We need an actual budget for actual lives

On the day the Obama administration released its FY 2012 budget, two friends who don't know each other sent different reactions. First William, a passionate New York Democrat: "Yeah, let's cut public health services," he wrote. "Pardon me while I...

On the day the Obama administration released its FY 2012 budget, two friends who don't know each other sent different reactions. First William, a passionate New York Democrat: "Yeah, let's cut public health services," he wrote. "Pardon me while I puke. Will this gutless worm fight for anything? He accepts GOP premises and fights on their turf."

Next Jennifer, a less partisan Arkansas Republican: "Obama, reducing the deficit by reducing Pell Grants is not a good idea," she wrote. "That might hurt more than it will help. Even with scholarships, I still relied heavily on every penny of my Pell Grants and worked at least two part- time jobs all through college. I say cut elsewhere."

Then there's Nobel Prize-winning economist and New York Times columnist Paul Krugman. Granting that with Republicans controlling the House the White House budget is mostly political theater, he assesses its "symbolic meaning."

To Krugman, the budget signals that Obama "has effectively given up on the idea that the government can do anything to create jobs in a depressed economy. In effect, although without saying so explicitly, the Obama administration has accepted the Republican claim that stimulus failed, and should never be tried again."

Really? Then how come the president specifically compared his budget to a middle-class family sacrificing comfort to invest in their daughter's college education?


"My budget does the same," Obama argued. "I'm proposing ... job-creating investments in roads, high-speed trains and broadband. This means cutting-edge research that holds the promise of creating countless jobs and whole new industries, like clean energy and biotechnology. And it means improving our schools and making college more affordable -- to give every young person the chance to fulfill his or her potential."

I'd never argue economics with Krugman, who's been proven correct so often that he's become the object of almost as many personal attacks on Fox News as Al Gore. About the symbolism, however, he's all wet.

The White House's FY 2012 budget proposal is more a political document than an economic roadmap. And what it symbolizes is this: for all of my New York friend's disappointment, President Obama's got William's vote locked up. It's Jennifer's support he's after.

An attorney, William says that a good trial lawyer never concedes the opposition's premise, in this case, that it makes any sense to cut government spending and put people out of work with 9 percent unemployment.

But another school of thought says that a too-aggressive lawyer is mainly showing off for his client. A better strategy is to give the opposition what it's got -- in this case, sweeping wins in the 2008 congressional elections -- and then attack its weakest point, here that regardless of how they voted, more Americans think like Jennifer than not.

That is, that while debt worries them, and they favor less spending in the abstract, they also see clear value in programs that benefit people like them. (Believe me: Every dime invested in my friend's education was well-spent.) A new Pew poll shows that this attitude is true almost across the board.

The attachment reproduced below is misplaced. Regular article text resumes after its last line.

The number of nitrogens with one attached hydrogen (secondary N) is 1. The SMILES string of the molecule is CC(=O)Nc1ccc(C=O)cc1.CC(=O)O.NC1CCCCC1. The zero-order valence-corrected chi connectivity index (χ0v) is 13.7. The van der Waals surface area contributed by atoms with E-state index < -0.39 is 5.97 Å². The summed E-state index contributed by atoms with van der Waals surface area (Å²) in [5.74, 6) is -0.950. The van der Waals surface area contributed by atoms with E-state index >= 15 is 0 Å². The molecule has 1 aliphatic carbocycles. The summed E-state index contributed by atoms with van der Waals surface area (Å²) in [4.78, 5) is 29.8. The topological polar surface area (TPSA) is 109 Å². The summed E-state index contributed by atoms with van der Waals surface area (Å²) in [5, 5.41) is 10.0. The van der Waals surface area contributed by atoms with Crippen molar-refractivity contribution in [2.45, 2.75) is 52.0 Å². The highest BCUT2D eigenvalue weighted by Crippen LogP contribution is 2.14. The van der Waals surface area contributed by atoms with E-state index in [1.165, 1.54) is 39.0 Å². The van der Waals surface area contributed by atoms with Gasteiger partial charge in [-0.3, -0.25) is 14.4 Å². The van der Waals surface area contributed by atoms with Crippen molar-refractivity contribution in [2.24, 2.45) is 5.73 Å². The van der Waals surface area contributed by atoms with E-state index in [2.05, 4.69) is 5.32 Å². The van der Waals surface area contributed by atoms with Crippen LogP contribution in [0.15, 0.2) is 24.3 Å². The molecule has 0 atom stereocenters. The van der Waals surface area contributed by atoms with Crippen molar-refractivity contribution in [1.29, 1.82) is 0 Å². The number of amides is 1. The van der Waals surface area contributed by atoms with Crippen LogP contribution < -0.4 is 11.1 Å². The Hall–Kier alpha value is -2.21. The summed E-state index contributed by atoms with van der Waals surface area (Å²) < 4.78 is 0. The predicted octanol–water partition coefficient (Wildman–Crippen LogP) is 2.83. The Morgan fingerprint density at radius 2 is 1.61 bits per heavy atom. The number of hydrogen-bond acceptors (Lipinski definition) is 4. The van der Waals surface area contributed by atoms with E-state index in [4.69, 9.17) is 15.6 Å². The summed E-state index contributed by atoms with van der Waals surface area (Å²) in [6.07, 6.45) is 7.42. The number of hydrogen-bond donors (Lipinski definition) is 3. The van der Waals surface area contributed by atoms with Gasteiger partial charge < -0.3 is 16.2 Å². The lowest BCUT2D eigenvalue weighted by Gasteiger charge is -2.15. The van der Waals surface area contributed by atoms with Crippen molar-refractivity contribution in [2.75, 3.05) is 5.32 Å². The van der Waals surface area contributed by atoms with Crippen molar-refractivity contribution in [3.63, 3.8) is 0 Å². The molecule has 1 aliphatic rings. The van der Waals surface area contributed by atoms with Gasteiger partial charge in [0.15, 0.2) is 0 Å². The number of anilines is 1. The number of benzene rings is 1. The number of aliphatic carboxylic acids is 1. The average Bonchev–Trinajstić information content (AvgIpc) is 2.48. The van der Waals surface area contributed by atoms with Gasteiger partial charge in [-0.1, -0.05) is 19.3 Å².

People say that deficit reduction is more important than job creation by a (surprisingly close) 49 to 46 percent plurality. But when it comes to actual budget cuts, they oppose them in 15 out of 18 categories. Specifically, Americans favor spending more on education by 62 to 11 percent.

Meanwhile, 6 percent favor cutting veteran's benefits; 12 percent would slash Social Security; 12 percent Medicare; 23 percent scientific research, energy and agriculture. For all the angry rhetoric about welfare, only 20 percent favor less help for the needy.


Tea party rhetoric notwithstanding, only small minorities favor tearing holes in America's social safety net. We're still a compassionate, pragmatic people.

But not, alas, a very well-informed people. Writing in the Financial Times, former Reagan administration Treasury official Bruce Bartlett digs up a Cornell University survey showing that large percentages of Americans falsely believe that they've never benefited from a government social program.

Specifically, 60 percent of those claiming a home mortgage deduction; 53 percent of student loan beneficiaries; a staggering 44 percent of Social Security, and 40 percent of Medicare recipients. ("Keep your government hands off my Medicare.") Bartlett cites a Tax Foundation study showing that in 2004, "a typical middle-class family...received $16,781 in benefits from the federal government."

Indeed, upwards of 80 percent of the budget consists of Social Security, Medicare, Medicaid, the Pentagon and interest on the national debt.

Truthfully, Democrats have done a poor job of educating a slothful electorate. Maybe if he hadn't run against somebody named Clinton, Obama might have mentioned early and often that had we stuck with Clinton administration fiscal policy over the past decade, no "debt crisis" would exist today.

Over coming months, however, the president's job is to appear more reasonable than the GOP's tea party/Henny Penny faction: less dogmatic, more in touch with people's actual lives, and ultimately, therefore, more confident about the future.

Arkansas Democrat-Gazette columnist Lyons is a National Magazine Award winner and co-author of "The Hunting of the President." E -mail him at .

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